Sunday, July 11, 2010

231 - Mattos-Masei

When the soldiers returned from the war with Midyan, the Torah tells us that Moshe Rabbeinu, Elazar HaKohein, and the princes of the shevatim all went out to greet them. Rashi explains that some youngsters had run to grab some of the abundant spoils. Therefore, Moshe Rabbeinu and the other leaders personally went to prevent this from happening. When it came to a suspicion that someone was stealing, Moshe did not rely on sending a messenger to investigate. Rather, he felt it necessary to personally stop such behavior.

Rav Wolbe (Shiurei Chumash) notes that throughout the Chumash we find the great vigilance that our forefathers displayed when it came to matters that involved other people's property. Avrahom's animals traveled with a muzzle lest they graze in someone else's field. Yaakov lived in Lavan's house for more than twenty years and he didn't take a single item from the house. Additionally, we find that when Moshe went to collect the money for the building of the Mishkan, he wore a specially tailored garment that had no pockets or seams, lest anyone suspect that he might take some of the money for himself.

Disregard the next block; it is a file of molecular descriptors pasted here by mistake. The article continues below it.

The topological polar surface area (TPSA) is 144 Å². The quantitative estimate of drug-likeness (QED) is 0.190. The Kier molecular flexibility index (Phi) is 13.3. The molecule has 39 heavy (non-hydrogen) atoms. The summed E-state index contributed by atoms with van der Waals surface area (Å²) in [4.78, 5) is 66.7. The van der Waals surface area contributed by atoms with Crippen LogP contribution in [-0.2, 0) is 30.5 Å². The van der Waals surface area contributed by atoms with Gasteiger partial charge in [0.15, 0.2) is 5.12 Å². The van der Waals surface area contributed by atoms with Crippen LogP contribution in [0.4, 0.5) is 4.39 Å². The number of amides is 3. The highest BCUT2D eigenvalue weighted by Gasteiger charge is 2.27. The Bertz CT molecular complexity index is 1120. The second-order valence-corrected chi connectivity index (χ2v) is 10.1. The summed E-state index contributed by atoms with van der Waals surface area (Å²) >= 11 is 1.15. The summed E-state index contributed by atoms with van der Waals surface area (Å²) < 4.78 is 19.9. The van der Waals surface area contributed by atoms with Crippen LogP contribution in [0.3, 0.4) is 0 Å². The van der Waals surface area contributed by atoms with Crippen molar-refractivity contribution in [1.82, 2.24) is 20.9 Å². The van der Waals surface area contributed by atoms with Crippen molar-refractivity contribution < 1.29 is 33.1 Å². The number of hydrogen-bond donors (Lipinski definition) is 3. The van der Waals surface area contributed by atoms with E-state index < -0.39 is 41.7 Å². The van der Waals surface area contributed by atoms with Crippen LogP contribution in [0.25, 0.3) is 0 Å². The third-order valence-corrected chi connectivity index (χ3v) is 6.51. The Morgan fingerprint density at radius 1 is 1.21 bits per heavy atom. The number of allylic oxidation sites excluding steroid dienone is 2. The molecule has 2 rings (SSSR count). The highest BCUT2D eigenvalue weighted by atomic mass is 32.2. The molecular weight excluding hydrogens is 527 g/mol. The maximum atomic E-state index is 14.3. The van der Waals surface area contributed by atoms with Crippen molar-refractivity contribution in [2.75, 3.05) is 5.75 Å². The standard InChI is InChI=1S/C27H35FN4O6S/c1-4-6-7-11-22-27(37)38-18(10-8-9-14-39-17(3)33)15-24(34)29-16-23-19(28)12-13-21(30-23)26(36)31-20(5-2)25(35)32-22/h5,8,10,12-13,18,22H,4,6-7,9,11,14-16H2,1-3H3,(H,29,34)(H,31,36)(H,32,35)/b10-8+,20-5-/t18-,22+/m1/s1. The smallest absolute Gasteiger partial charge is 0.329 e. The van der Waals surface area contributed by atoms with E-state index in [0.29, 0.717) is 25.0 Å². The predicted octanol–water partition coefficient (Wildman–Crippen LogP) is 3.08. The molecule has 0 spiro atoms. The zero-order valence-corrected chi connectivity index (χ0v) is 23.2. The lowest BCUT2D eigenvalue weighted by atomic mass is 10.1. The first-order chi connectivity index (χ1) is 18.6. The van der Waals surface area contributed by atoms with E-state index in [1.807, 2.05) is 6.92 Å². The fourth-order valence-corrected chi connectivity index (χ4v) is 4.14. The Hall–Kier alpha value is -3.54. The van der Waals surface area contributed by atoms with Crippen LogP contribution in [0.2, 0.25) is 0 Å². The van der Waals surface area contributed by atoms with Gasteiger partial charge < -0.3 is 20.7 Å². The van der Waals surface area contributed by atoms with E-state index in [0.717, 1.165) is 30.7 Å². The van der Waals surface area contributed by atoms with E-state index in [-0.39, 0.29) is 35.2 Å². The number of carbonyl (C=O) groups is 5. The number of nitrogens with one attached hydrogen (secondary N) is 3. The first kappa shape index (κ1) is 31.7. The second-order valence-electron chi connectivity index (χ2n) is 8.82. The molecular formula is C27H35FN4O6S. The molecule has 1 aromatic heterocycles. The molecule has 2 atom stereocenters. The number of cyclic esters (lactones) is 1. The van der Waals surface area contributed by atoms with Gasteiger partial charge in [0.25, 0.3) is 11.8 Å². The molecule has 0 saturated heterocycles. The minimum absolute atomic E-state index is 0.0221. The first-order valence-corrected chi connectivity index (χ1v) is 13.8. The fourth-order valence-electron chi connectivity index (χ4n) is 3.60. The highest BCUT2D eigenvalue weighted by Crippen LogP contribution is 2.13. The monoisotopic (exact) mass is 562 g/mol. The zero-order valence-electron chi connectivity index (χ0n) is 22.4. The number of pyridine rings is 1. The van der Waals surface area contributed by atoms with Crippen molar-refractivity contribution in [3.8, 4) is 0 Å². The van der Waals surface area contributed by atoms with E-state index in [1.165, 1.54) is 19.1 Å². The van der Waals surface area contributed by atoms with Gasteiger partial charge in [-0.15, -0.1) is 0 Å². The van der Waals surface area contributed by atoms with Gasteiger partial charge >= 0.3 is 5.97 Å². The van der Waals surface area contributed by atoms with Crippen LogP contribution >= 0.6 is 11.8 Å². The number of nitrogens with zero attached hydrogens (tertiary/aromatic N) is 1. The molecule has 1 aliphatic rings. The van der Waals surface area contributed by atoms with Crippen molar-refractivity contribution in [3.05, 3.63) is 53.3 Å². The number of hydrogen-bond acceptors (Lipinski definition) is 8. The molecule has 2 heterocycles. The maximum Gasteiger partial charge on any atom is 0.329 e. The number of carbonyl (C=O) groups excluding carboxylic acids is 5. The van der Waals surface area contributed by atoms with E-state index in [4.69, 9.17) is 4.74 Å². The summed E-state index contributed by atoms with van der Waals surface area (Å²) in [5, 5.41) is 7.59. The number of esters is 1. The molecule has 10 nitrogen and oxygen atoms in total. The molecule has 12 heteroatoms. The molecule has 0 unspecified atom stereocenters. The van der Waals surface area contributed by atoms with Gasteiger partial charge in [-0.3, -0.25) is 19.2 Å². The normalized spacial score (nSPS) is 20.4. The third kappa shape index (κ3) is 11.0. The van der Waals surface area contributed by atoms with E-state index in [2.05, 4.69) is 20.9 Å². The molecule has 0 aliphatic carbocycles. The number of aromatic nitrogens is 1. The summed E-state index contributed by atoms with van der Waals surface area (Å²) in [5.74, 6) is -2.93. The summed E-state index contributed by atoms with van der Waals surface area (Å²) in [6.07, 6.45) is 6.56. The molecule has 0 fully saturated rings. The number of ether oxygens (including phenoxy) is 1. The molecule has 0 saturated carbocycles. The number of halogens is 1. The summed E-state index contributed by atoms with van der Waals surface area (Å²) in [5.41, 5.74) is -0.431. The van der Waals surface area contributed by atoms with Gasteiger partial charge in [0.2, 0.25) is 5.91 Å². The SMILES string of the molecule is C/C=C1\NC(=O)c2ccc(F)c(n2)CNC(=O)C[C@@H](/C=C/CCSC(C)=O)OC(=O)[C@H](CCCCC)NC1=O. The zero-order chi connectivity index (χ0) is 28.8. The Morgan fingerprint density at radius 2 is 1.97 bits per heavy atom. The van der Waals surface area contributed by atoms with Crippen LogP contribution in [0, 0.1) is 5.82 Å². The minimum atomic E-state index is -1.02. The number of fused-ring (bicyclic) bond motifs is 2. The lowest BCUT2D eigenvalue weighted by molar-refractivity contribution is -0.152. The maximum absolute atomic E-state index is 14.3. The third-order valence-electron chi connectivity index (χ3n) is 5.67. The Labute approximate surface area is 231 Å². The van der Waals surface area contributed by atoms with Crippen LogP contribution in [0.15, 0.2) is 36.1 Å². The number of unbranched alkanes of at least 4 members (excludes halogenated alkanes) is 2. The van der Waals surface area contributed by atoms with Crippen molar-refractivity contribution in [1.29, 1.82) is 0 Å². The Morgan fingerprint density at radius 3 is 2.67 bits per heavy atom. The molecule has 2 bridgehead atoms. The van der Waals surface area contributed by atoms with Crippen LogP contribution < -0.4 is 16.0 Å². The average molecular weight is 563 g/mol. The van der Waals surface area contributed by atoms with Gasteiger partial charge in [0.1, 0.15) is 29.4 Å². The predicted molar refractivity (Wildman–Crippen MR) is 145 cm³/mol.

Rav Wolbe related that one Yom Kippur before Ne'ilah the Chofetz Chaim stood in front of the Aron Kodesh and gave a shmuess. He said that twice in Ne'ilah we state, "So that we may refrain from the oshek of our hands (money taken unlawfully)." We see the seriousness of stealing. Since Ne'ilah is a time to make a kabbalah (resolution), we should resolve that if we should have any money that belongs to someone else we will return it immediately after Yom Kippur.

Stealing is a terrible aveirah and yet we don't even have any idea what is included in this prohibition. For this reason, Rav Yisroel Salanter urged people to study the third section of Choshen Mishpat which deals with interpersonal monetary matters. Rav Wolbe heeded this call and instituted that the Kollel that learned in his Bais Hamussar should study those specific halachos. If we want to be sure that we don't unknowingly transgress the laws of gezel, we should take at least a few minutes a week, to study these halachos and gain a more comprehensive understanding of them. (Recently a number of excellent books have been published in English on these topics.)

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